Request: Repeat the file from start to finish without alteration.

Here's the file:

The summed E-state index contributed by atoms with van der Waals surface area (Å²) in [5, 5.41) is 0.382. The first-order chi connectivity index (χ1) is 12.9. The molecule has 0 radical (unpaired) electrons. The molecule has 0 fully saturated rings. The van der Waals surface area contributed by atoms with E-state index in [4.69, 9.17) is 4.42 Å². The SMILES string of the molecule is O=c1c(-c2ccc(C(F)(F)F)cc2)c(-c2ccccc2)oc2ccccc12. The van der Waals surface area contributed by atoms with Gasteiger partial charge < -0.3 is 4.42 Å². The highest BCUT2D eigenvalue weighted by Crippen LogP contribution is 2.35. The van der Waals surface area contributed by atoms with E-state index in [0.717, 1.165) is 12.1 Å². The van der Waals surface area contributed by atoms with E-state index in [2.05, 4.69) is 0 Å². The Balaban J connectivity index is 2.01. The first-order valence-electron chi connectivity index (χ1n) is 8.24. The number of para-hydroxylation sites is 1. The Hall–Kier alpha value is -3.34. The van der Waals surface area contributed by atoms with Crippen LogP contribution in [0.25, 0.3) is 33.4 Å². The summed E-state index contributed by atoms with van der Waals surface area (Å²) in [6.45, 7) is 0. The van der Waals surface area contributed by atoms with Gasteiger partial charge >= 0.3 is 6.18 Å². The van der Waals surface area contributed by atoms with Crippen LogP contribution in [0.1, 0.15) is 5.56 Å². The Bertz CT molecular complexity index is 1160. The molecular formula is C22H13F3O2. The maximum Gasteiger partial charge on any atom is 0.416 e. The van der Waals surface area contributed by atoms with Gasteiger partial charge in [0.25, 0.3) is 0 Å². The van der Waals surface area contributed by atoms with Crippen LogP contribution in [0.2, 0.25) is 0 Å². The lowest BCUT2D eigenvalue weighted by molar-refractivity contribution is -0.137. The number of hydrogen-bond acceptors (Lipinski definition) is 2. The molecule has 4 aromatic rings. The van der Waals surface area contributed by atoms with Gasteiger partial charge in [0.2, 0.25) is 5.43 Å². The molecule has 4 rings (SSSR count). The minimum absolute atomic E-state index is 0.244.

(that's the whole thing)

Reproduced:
The summed E-state index contributed by atoms with van der Waals surface area (Å²) in [5, 5.41) is 0.382. The first-order chi connectivity index (χ1) is 12.9. The molecule has 0 radical (unpaired) electrons. The molecule has 0 fully saturated rings. The van der Waals surface area contributed by atoms with E-state index in [4.69, 9.17) is 4.42 Å². The SMILES string of the molecule is O=c1c(-c2ccc(C(F)(F)F)cc2)c(-c2ccccc2)oc2ccccc12. The van der Waals surface area contributed by atoms with Gasteiger partial charge < -0.3 is 4.42 Å². The highest BCUT2D eigenvalue weighted by Crippen LogP contribution is 2.35. The van der Waals surface area contributed by atoms with E-state index in [0.717, 1.165) is 12.1 Å². The van der Waals surface area contributed by atoms with E-state index in [2.05, 4.69) is 0 Å². The Balaban J connectivity index is 2.01. The first-order valence-electron chi connectivity index (χ1n) is 8.24. The number of para-hydroxylation sites is 1. The Hall–Kier alpha value is -3.34. The van der Waals surface area contributed by atoms with Crippen LogP contribution in [0.25, 0.3) is 33.4 Å². The summed E-state index contributed by atoms with van der Waals surface area (Å²) in [6.45, 7) is 0. The van der Waals surface area contributed by atoms with Gasteiger partial charge >= 0.3 is 6.18 Å². The van der Waals surface area contributed by atoms with Crippen LogP contribution in [0.1, 0.15) is 5.56 Å². The Bertz CT molecular complexity index is 1160. The molecular formula is C22H13F3O2. The maximum Gasteiger partial charge on any atom is 0.416 e. The van der Waals surface area contributed by atoms with Gasteiger partial charge in [0.25, 0.3) is 0 Å². The van der Waals surface area contributed by atoms with Crippen LogP contribution in [0.2, 0.25) is 0 Å². The lowest BCUT2D eigenvalue weighted by molar-refractivity contribution is -0.137. The number of hydrogen-bond acceptors (Lipinski definition) is 2. The molecule has 4 aromatic rings. The van der Waals surface area contributed by atoms with Gasteiger partial charge in [0.2, 0.25) is 5.43 Å². The molecule has 4 rings (SSSR count). The minimum absolute atomic E-state index is 0.244.